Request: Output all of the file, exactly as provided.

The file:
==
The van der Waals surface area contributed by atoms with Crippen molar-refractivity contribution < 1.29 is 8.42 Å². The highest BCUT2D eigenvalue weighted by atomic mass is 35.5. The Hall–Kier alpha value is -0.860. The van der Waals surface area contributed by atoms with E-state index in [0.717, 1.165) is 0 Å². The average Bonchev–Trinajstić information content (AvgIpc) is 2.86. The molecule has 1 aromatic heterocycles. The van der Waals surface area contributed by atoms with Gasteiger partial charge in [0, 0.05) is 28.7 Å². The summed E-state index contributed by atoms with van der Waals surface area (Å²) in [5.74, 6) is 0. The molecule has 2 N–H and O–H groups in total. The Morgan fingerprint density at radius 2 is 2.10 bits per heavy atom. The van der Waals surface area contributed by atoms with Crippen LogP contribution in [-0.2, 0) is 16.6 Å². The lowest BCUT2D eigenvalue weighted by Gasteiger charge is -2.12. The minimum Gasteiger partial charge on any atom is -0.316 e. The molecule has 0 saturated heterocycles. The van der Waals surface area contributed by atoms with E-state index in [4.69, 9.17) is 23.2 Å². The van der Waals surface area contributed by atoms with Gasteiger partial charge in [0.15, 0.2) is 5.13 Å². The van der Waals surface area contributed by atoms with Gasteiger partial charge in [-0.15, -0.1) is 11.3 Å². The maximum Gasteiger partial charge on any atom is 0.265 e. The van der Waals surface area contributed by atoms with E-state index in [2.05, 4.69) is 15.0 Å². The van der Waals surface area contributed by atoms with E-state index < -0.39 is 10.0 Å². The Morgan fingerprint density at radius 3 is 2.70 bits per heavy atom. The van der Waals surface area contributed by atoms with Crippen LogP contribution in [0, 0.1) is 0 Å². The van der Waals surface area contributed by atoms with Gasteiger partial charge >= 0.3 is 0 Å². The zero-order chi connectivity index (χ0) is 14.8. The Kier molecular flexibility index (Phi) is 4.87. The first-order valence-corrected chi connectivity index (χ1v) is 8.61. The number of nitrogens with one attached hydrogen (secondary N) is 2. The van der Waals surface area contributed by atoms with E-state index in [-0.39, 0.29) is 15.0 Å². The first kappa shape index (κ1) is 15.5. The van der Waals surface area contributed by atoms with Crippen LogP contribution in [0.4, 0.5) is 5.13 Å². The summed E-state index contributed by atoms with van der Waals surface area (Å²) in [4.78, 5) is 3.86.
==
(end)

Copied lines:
The van der Waals surface area contributed by atoms with Crippen molar-refractivity contribution < 1.29 is 8.42 Å². The highest BCUT2D eigenvalue weighted by atomic mass is 35.5. The Hall–Kier alpha value is -0.860. The van der Waals surface area contributed by atoms with E-state index in [0.717, 1.165) is 0 Å². The average Bonchev–Trinajstić information content (AvgIpc) is 2.86. The molecule has 1 aromatic heterocycles. The van der Waals surface area contributed by atoms with Gasteiger partial charge in [0, 0.05) is 28.7 Å². The summed E-state index contributed by atoms with van der Waals surface area (Å²) in [5.74, 6) is 0. The molecule has 2 N–H and O–H groups in total. The Morgan fingerprint density at radius 2 is 2.10 bits per heavy atom. The van der Waals surface area contributed by atoms with Crippen LogP contribution in [-0.2, 0) is 16.6 Å². The lowest BCUT2D eigenvalue weighted by Gasteiger charge is -2.12. The minimum Gasteiger partial charge on any atom is -0.316 e. The molecule has 0 saturated heterocycles. The van der Waals surface area contributed by atoms with E-state index in [4.69, 9.17) is 23.2 Å². The van der Waals surface area contributed by atoms with Gasteiger partial charge in [0.15, 0.2) is 5.13 Å². The van der Waals surface area contributed by atoms with Gasteiger partial charge in [-0.15, -0.1) is 11.3 Å². The maximum Gasteiger partial charge on any atom is 0.265 e. The van der Waals surface area contributed by atoms with E-state index in [2.05, 4.69) is 15.0 Å². The van der Waals surface area contributed by atoms with E-state index < -0.39 is 10.0 Å². The Morgan fingerprint density at radius 3 is 2.70 bits per heavy atom. The van der Waals surface area contributed by atoms with Crippen LogP contribution in [0, 0.1) is 0 Å². The van der Waals surface area contributed by atoms with Gasteiger partial charge >= 0.3 is 0 Å². The zero-order chi connectivity index (χ0) is 14.8. The Kier molecular flexibility index (Phi) is 4.87. The first-order valence-corrected chi connectivity index (χ1v) is 8.61. The number of nitrogens with one attached hydrogen (secondary N) is 2. The van der Waals surface area contributed by atoms with E-state index in [-0.39, 0.29) is 15.0 Å². The first kappa shape index (κ1) is 15.5. The van der Waals surface area contributed by atoms with Crippen LogP contribution in [0.4, 0.5) is 5.13 Å². The summed E-state index contributed by atoms with van der Waals surface area (Å²) in [4.78, 5) is 3.86.